LONDON/OSLO, Jan 22 (Reuters) – Slammed by plunging oil prices, oil services companies which supply rigs and carry out seismic surveys face a bleak outlook of cutbacks and contract cancellations. Peer through the gloom though and possible winners as well as losers emerge.
Titans of the sector such as Schlumberger NV and Halliburton Co may have a chance to scoop up assets and know-how from rivals less able to weather the downturn, as their deeper pockets give them a major tactical advantage.
"The larger companies, which still have access to credit, can take the opportunity to regenerate their own fleets at a cheaper cost than if they had to build it themselves," said Pascal Menges, portfolio manager for Lombard Odier's Global Energy fund. Schlumberger was one of his top three holdings as of end-December, according to the fund fact sheet.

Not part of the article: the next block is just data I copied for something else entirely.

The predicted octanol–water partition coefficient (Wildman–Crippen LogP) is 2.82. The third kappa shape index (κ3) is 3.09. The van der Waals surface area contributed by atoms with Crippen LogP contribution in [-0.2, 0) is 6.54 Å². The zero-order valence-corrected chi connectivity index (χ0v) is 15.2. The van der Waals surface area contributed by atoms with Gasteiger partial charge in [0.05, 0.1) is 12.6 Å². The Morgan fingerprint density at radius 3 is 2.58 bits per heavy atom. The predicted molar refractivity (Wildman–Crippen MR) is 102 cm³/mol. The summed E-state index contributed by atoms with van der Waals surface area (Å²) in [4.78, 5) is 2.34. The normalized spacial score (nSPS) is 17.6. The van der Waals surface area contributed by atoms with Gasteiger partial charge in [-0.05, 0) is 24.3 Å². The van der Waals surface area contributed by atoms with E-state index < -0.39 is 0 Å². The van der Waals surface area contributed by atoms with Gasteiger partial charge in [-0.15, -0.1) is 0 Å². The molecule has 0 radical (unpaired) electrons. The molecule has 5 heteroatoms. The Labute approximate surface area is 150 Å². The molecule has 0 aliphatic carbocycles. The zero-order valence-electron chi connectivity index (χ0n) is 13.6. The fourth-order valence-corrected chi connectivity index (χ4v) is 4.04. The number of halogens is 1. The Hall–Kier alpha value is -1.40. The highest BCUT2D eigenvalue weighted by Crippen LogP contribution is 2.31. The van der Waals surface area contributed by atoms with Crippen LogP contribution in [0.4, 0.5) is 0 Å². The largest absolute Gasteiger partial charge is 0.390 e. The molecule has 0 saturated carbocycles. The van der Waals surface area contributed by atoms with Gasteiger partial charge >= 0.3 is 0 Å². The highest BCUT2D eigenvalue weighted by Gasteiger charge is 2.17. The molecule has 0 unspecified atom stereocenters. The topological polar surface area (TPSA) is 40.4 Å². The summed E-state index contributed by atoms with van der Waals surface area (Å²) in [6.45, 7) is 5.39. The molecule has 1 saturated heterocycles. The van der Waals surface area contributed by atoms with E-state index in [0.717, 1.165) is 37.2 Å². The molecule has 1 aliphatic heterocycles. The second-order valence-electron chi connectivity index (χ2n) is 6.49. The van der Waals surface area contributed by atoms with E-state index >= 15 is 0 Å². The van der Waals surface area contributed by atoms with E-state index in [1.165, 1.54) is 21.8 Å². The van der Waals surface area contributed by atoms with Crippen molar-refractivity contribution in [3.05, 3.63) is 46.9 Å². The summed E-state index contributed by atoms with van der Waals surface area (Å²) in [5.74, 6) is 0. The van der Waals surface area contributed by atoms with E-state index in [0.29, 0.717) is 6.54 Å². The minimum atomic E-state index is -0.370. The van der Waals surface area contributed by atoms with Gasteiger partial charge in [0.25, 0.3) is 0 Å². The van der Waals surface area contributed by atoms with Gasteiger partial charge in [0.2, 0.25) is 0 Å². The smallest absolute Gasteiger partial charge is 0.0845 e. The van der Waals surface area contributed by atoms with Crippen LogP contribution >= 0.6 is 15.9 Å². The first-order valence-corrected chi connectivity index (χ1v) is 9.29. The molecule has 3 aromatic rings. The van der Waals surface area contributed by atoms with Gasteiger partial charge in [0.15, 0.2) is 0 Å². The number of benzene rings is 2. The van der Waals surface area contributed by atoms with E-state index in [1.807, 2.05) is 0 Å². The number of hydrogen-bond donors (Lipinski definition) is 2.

By contrast, drillers have faced a collapse in day rates as they battle with overcapacity. Norway's Seadrill Ltd for instance has seen its shares plummet 66 percent in the last 12 months, a prime casualty of the shakeout. It has suspended dividends and its 2018 floating rate note yields 12 percent.
Right now, the pain is being felt across the sector.
Schlumberger, the world's biggest oilfield services provider, said on Jan. 15 it would cut 9,000 jobs, or about 7 percent of its workforce. Halliburton is making similar cuts as it merges with Baker Hughes.
Yet by slashing headcount and retiring older seismic vessels they could emerge leaner, stronger and well placed to pick up assets from smaller, weaker competitors.
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